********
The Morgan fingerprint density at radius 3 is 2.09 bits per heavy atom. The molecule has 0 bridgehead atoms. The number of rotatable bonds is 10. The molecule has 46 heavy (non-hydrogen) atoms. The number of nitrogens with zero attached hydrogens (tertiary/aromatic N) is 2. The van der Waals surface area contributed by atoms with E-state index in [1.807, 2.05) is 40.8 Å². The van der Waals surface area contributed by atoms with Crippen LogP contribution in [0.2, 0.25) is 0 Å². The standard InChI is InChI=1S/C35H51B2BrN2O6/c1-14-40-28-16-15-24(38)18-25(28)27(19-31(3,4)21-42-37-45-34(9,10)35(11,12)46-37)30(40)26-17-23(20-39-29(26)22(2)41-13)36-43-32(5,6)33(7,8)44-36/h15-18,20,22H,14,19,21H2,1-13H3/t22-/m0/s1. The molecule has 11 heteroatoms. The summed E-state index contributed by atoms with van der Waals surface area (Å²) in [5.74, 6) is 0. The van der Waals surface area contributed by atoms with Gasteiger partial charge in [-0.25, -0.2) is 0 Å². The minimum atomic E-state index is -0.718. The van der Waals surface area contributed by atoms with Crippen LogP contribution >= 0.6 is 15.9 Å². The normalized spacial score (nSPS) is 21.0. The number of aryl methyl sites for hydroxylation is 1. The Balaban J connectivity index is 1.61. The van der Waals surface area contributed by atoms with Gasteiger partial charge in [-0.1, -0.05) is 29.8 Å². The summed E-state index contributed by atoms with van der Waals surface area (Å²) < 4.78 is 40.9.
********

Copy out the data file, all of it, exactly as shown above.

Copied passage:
The Morgan fingerprint density at radius 3 is 2.09 bits per heavy atom. The molecule has 0 bridgehead atoms. The number of rotatable bonds is 10. The molecule has 46 heavy (non-hydrogen) atoms. The number of nitrogens with zero attached hydrogens (tertiary/aromatic N) is 2. The van der Waals surface area contributed by atoms with E-state index in [1.807, 2.05) is 40.8 Å². The van der Waals surface area contributed by atoms with Crippen LogP contribution in [0.2, 0.25) is 0 Å². The standard InChI is InChI=1S/C35H51B2BrN2O6/c1-14-40-28-16-15-24(38)18-25(28)27(19-31(3,4)21-42-37-45-34(9,10)35(11,12)46-37)30(40)26-17-23(20-39-29(26)22(2)41-13)36-43-32(5,6)33(7,8)44-36/h15-18,20,22H,14,19,21H2,1-13H3/t22-/m0/s1. The molecule has 11 heteroatoms. The summed E-state index contributed by atoms with van der Waals surface area (Å²) in [5.74, 6) is 0. The van der Waals surface area contributed by atoms with Gasteiger partial charge in [-0.25, -0.2) is 0 Å². The minimum atomic E-state index is -0.718. The van der Waals surface area contributed by atoms with Crippen LogP contribution >= 0.6 is 15.9 Å². The normalized spacial score (nSPS) is 21.0. The number of aryl methyl sites for hydroxylation is 1. The Balaban J connectivity index is 1.61. The van der Waals surface area contributed by atoms with Gasteiger partial charge in [-0.1, -0.05) is 29.8 Å². The summed E-state index contributed by atoms with van der Waals surface area (Å²) < 4.78 is 40.9.